Friday, 1 May 2015

Model Sizes and Plus Size Controversy

A few weeks a go, as part of my Y11 English coursework, I was asked to write a speech. I had three topics to choose from; body image, loss of innocence or sports, so I decided on body image. It was the one topic I thought I could talk about passionately and enjoy writing about. Since, I got a good grade for it, I thought I would take my speech and write it as a blog post for all of you to read.

Firstly, I think it is wrong for models to be published with extreme photoshopping. It creates a false image to women saying that in order to be a successful model on the front cover of a magazine or on a catwalk, you have to have a tiny waist, no spots and a stick thin figure. Every magazine a see there are no plus size or slightly curvy women on the front cover and I think this is because the media doesn't want to accept that it is okay to be bigger than a size 6/8. 

I don't see what is wrong with being curvy! If someone is happy the size they are, then why try and change them, judge them and knock their confidence? So what is someone is a size 16! It's non of anyone else's business what size or shape someone is and the media shouldn't promote the "perfect" models being a size 8 with lumps and bumps, when in actual fact, they aren't. They are just like everyone, just an average looking person.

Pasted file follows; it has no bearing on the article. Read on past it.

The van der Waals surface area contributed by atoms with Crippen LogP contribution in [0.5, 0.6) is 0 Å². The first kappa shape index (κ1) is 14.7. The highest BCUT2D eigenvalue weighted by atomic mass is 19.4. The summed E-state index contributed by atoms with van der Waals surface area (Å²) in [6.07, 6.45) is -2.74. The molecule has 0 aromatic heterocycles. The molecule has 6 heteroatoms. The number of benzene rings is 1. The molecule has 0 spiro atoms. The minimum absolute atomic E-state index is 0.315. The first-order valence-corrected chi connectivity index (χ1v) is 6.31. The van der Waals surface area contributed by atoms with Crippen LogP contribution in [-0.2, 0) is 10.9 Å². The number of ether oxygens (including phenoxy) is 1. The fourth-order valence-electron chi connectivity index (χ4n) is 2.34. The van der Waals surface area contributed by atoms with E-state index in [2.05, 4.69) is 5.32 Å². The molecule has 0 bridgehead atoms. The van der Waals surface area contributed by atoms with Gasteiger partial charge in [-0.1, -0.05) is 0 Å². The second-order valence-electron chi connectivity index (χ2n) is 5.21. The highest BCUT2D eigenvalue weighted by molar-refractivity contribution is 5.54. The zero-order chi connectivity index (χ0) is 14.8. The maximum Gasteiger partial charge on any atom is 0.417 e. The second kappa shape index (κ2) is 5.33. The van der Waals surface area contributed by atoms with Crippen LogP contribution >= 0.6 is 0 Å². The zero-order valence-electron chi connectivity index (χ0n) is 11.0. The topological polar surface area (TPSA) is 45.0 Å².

Another thing I wanted to include in this post is about plus size women. There has been a lot of controversy with this topic over the past week as Jamelia Niela Davis spoke to the Loose Women ladies about how "high street shops shouldn't sell items of clothing above a size 18." She admits that she is all for celebrating the way people are, yet she says that plus size women should have to shop in specialist shops. In my opinion, I think she is being quite hypocritical as she is saying how being bigger is fine but they would have to shop in a different place to other "regular" women. 

I don't see why people feel the need to comment on something that has nothing to do with them. If someone is a size 6 and healthy then great! But the same goes for a size 18 who is healthy. It is possible to be a bigger size and be healthy, you just have a curvier figure. As long as you do regular exercise and not be lazy, then you can still be healthy and "big." Take model Katie Green, for example. Although she isn't big, she is a size 12 and curvy and size 12 is said to be the average size of a woman, but she lost a contract with Wonderbra because she refused to lose weight!

Overall, I think that curvy and bigger women shouldn't be penalised for being happy the way they are.

What is your opinion on the topic?

1 comment:

  1. Loved this! I think it's ridiculous that she thinks high street shops shouldn't sell items above a size 18!
    Emma xx